While universities don't tend to shout as loudly about their latest tech innovations as do Google, Cisco and other big vendors, their results are no less impressive in what they could mean for faster, more secure and more useful networking. Here's a roundup, in no particular order, of some of the most amazing and colorful projects in the works.
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1. Exploiting T-rays
Who needs electricity to run superfast computers when there's terahertz radiation, or T-rays? University of Utah engineers have reached deep into the electromagnetic spectrum to find this new way to build circuits for computers that would run a thousand times faster than today's gigahertz-speed computers. The development involves creation of waveguides to send and manipulate T-rays, also known as far-infrared light.
"We have taken a first step to making circuits that can harness or guide terahertz radiation," says Ajay Nahata, study leader and associate professor of electrical and computer engineering, in a statement. "Eventually - in a minimum of 10 years - this will allow the development of superfast circuits, computers and communications."
2. Hybrids: Computers, not cars
A multi-university research team funded by the Department of Defense is working to combine computer memory functions typically performed by magnetic components and computer logic operations typically handled by semiconductor components into a hybrid material. The benefit would be faster and more compact machines that chow down less power and are less expensive to build.
"In this approach, the coupling between magnetic and non-magnetic components would occur via a magnetic field or flow of electron spin, which is the fundamental property of an electron and is responsible for most magnetic phenomena," says Giovanni Vignale , a University of Missouri physics professor in the College of Arts and Science, in a statement. "The hybrid devices that we target would allow seamless integration of memory and logical function, high-speed optical communication and switching, and new sensor capabilities."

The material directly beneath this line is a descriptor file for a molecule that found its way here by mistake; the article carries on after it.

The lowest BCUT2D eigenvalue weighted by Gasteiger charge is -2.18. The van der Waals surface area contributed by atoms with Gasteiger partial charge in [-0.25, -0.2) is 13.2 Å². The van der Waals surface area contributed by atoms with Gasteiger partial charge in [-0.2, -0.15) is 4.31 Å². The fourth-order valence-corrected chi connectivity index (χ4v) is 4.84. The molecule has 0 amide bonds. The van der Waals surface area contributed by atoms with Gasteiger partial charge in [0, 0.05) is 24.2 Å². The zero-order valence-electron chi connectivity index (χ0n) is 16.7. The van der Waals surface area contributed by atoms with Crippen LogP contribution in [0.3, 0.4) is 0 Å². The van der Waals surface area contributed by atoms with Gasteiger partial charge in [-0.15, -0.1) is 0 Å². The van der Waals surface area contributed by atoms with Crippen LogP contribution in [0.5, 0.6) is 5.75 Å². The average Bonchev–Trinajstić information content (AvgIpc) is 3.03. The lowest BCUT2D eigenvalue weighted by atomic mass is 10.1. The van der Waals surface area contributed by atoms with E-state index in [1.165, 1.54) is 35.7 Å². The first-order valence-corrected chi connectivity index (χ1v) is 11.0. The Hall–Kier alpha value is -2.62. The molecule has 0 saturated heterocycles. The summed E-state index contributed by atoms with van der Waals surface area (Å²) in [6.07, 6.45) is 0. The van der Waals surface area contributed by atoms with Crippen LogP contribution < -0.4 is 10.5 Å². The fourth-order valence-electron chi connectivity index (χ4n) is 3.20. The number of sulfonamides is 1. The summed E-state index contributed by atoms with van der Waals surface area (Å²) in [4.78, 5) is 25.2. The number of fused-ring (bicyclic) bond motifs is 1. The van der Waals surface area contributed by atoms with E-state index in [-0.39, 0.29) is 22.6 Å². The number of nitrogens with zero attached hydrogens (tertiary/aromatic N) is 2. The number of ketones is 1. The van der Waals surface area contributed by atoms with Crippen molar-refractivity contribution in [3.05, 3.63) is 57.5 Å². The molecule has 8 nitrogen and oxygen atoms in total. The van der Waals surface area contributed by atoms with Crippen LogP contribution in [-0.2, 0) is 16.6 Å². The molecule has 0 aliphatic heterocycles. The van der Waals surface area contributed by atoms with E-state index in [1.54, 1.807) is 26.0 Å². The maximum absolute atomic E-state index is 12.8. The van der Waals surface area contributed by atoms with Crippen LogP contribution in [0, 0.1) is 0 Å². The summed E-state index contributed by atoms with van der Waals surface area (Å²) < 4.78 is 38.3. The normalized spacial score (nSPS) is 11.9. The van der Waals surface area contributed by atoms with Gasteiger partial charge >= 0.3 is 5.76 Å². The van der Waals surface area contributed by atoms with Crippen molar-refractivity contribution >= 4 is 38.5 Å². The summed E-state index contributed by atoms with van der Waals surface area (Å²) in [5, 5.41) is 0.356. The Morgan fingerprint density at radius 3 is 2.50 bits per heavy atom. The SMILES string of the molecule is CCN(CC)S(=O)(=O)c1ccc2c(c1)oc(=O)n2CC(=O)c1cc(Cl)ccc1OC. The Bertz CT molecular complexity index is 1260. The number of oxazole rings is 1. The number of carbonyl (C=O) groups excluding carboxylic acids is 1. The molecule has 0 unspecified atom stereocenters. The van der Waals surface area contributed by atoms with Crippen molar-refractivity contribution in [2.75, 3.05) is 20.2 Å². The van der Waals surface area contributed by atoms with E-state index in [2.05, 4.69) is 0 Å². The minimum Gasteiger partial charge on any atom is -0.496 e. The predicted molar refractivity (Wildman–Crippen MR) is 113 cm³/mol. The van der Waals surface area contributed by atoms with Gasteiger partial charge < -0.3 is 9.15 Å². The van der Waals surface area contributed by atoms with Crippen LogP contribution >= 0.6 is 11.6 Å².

The Department of Defense awarded a $6.5 million grant to the University of Iowa for the project. In addition to the Iowa and Missouri schools, also working on the project are researchers from New York University, University of California at Berkeley and the University of Pittsburgh.
3. Getting to bottom of Web searches
Web search might seem like a complex issue, but it really boils down to three basic kinds of searches: informational, navigational and transactional (related to buying something).
That's the word from researchers at Penn State University's College of Information Sciences and Technology and Australia's Queensland University of Technology who looked at more than 1.5 million queries from hundreds of thousands of search engines users.
The bulk of searches (80%) proved to be informational, with the other 20% split between navigational and transactional. The researchers used an algorithm that they say classified searches with a 74% accuracy rate.
"Other results have classified comparatively much smaller sets of queries, usually manually," said Jim Jansen, assistant professor in Penn State's College of Information Sciences and Technology, in a statement . "This research aimed to classify queries automatically.
The researchers' work is outlined in a paper titled "Determining the informational, navigational and transactional intent of Web queries" that will appear in the May issue of Information Processing & Management.
4. Mapping the whole Internet
Israeli researchers have created a topographical map of the Internet by enlisting more than 5,600 volunteers across 97 countries who agreed to download a program that tracks how Internet nodes interact with each other.
The result is "the most complete picture of the Internet available today," Bar Ilan University researcher Shai Carmi told the MIT Technology Review.
"A better understanding of the Internet's structure is vital for integration of voice, data and video streams, point-to-point and point-to-many distribution of information, and assembling and searching all of the world's information," Carmi and fellow researchers state in a new report published in the Proceedings of the National Academy of Sciences. "It may reveal evolutionary processes that control the growth of the Internet."
Carmi's research uses a program called the DIMES agent, which is downloaded onto volunteers' computers and performs Internet measurements such as traceroute and ping. The project's Web site promises that, along with providing a "good feeling," using the DIMES agent will provide maps to users showing how the Internet looks from their homes. Users of the program chat about their findings at this forum.
Another project that tracks Internet traffic growth is called the Minnesota Internet Traffic Studies (MINTS) site.
5. The Fluid Project
A handful of universities, including the University of Toronto and the University of California, Berkeley, is working to build a software architecture and reusable components that can make Web applications easier to develop and use. The Fluid Project's work focuses on user-centered design practices. Vendors such as Mozilla Foundation, IBM and Sun are also taking part.
The latest news out of the project is that a grant has been awarded to the Adaptive Technology Resource Centre at the University of Toronto from the Mozilla Foundation to promote DHTML accessibility and the adoption of ARIA (the W3C Web Accessibility Initiative's Accessible Rich Internet Applications specification).